Compass: Small Town Revitalization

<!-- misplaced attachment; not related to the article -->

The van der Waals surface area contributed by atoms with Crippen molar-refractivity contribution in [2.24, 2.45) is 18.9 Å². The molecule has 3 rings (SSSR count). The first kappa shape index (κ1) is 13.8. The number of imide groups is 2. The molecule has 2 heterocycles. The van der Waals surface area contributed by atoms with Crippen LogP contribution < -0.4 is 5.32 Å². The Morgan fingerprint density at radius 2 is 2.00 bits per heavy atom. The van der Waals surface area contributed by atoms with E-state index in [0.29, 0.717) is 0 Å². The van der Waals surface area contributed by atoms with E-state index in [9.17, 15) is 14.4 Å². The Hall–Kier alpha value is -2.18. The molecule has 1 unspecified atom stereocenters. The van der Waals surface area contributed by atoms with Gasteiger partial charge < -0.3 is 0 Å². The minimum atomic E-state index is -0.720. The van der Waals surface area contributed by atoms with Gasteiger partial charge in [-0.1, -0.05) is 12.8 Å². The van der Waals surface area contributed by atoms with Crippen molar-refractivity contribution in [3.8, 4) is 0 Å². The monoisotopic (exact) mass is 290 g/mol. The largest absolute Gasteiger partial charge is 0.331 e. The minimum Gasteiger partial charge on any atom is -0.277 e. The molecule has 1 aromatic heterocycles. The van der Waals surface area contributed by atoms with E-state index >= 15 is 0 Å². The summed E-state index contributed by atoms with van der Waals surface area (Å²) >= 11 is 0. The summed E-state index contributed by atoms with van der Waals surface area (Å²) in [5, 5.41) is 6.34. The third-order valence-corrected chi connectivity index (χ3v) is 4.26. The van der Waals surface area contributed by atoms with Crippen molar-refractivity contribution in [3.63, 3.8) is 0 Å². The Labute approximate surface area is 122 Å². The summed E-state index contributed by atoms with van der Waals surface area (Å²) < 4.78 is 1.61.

– [Voiceover] The following program is a production of Pioneer Public Television (slow music) (slow piano music) (upbeat music) – Hello and welcome to Compass, a weekly look at public affairs, issues in western Minnesota the eastern Dakotas and northwestern Iowa Wherever you live in our viewing area, we hope that you enjoy this program and that you’ll learn something every time we join you weekly here on Compass This week the story is small towns and their survival Some of those people wonder why do some small towns make it and others don’t and others grow and others fail It’s a difficult issue and there are lots of answers We’re just gonna touch on some of them today And we’ll look at some of the issues involved in one Minnesota town, here’s Pioneer’s Laura Kay Prosser – I grew up in this area when I was young And then I went to the cities for 15 years And retired down there and moved back here And I’ve always loved this town And when I came back, there were very few businesses open on Main Street And it was so sad because it used to be a real bustling town At one time we had three grocery stores And we had about three restaurants And we had implement dealers And we had a drug store And it was a really busy town – [Voiceover] The lack of businesses became a challenge for Muriel Krusemark As she began to redefine her place in her home town community once again – I just was obsessed with trying to fill the businesses on Main Street, the empty buildings To see empty buildings with paper on the windows or cracked windows is really pretty sad There were like four empty buildings on Main Street All together and it really looked empty And those were the ones that we worked on first – [Voiceover] Krusemark went to the businesses of the community as well as the community members themselves And asked what could she do to help them What did they need? – The things that came up: a hardware store and the healthcare mall They were the top two priorities And so the first building that we filled, or that we worked on was the healthcare mall There was a grant came across my desk in like, December, and it was from Prime West of Alexandria – [Voiceover] The grant was for $86,000 With a stipulation of having a healthcare system in place for the next five years If they lasted five years, the grant would never have to be repaid – We had just simple things to start with Before we knew it, the medical center asked if they could come in So Prairie Ridge out of Elbow Lake moved in Now we have a physical therapist that has increased his hours He’s here three days a week We have a chiropractor that’s here two days every week So it is totally full right now – [Voiceover] With one business taken care of, Muriel looked to other towns to see what they were doing Wadena’s incubator mall was one of her next inspirations It led to the creation of Hoffman’s own incubator mall, The Main Street Galleria – We started out, we just kinda went out and got people And we put in Main Street Galleria Which now houses about between 30 and 40 small businesses There is just all kinds of different crafty things And the rent is very reasonable in there And so people at least can come out with a little bit of funds – [Voiceover] Businesses are all great and good for towns But what kind of challenges do they see in a small town like Hoffman who’s main street is off the beaten path? – People don’t think about it Think that if you have taxes on your house for $500, the taxes on businesses in Hoffman are $1500 for that same value And people don’t realize that if you don’t support those businesses and they go away, who’s gonna pick up that tax base? It’s gonna be the homeowners – [Voiceover] Krusemark’s end game is to promote her home town and get it bustling again From a farmers market to a food shelf Even an apartment complex made from the empty school building No need is too small to incorporate into the town’s future plans – We do anything we can to make it easier or more pleasant to live here If you don’t have a hardware store and you don’t have a grocery store and you don’t have the basic needs places, it’s really difficult to keep your people here You almost have to think more service than retail in a small town Because the services can survive but the retail it’s tough